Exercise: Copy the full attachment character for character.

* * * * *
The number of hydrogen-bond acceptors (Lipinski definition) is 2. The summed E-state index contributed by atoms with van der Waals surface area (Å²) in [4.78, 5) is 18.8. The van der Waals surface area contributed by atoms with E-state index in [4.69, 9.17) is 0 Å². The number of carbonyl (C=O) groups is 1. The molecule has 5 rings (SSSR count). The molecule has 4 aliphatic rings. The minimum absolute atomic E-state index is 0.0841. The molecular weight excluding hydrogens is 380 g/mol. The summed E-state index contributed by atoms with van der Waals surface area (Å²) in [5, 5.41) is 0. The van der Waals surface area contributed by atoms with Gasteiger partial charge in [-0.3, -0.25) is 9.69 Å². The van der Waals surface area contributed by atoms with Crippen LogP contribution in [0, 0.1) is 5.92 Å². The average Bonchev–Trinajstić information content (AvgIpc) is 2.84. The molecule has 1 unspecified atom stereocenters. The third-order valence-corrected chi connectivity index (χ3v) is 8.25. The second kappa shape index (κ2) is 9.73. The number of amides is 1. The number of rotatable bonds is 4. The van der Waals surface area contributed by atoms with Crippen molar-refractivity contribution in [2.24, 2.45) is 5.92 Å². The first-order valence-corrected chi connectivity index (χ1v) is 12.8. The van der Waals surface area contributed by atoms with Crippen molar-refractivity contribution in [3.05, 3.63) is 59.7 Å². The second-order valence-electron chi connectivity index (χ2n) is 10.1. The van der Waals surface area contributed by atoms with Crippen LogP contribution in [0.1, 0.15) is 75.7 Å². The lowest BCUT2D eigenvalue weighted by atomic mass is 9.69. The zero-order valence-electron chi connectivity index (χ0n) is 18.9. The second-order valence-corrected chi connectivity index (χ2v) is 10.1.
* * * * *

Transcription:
The number of hydrogen-bond acceptors (Lipinski definition) is 2. The summed E-state index contributed by atoms with van der Waals surface area (Å²) in [4.78, 5) is 18.8. The van der Waals surface area contributed by atoms with E-state index in [4.69, 9.17) is 0 Å². The number of carbonyl (C=O) groups is 1. The molecule has 5 rings (SSSR count). The molecule has 4 aliphatic rings. The minimum absolute atomic E-state index is 0.0841. The molecular weight excluding hydrogens is 380 g/mol. The summed E-state index contributed by atoms with van der Waals surface area (Å²) in [5, 5.41) is 0. The van der Waals surface area contributed by atoms with Gasteiger partial charge in [-0.3, -0.25) is 9.69 Å². The van der Waals surface area contributed by atoms with Crippen LogP contribution in [0, 0.1) is 5.92 Å². The average Bonchev–Trinajstić information content (AvgIpc) is 2.84. The molecule has 1 unspecified atom stereocenters. The third-order valence-corrected chi connectivity index (χ3v) is 8.25. The second kappa shape index (κ2) is 9.73. The number of amides is 1. The number of rotatable bonds is 4. The van der Waals surface area contributed by atoms with Crippen molar-refractivity contribution in [2.24, 2.45) is 5.92 Å². The first-order valence-corrected chi connectivity index (χ1v) is 12.8. The van der Waals surface area contributed by atoms with Crippen molar-refractivity contribution in [3.05, 3.63) is 59.7 Å². The second-order valence-electron chi connectivity index (χ2n) is 10.1. The van der Waals surface area contributed by atoms with Crippen LogP contribution in [0.1, 0.15) is 75.7 Å². The lowest BCUT2D eigenvalue weighted by atomic mass is 9.69. The zero-order valence-electron chi connectivity index (χ0n) is 18.9. The second-order valence-corrected chi connectivity index (χ2v) is 10.1.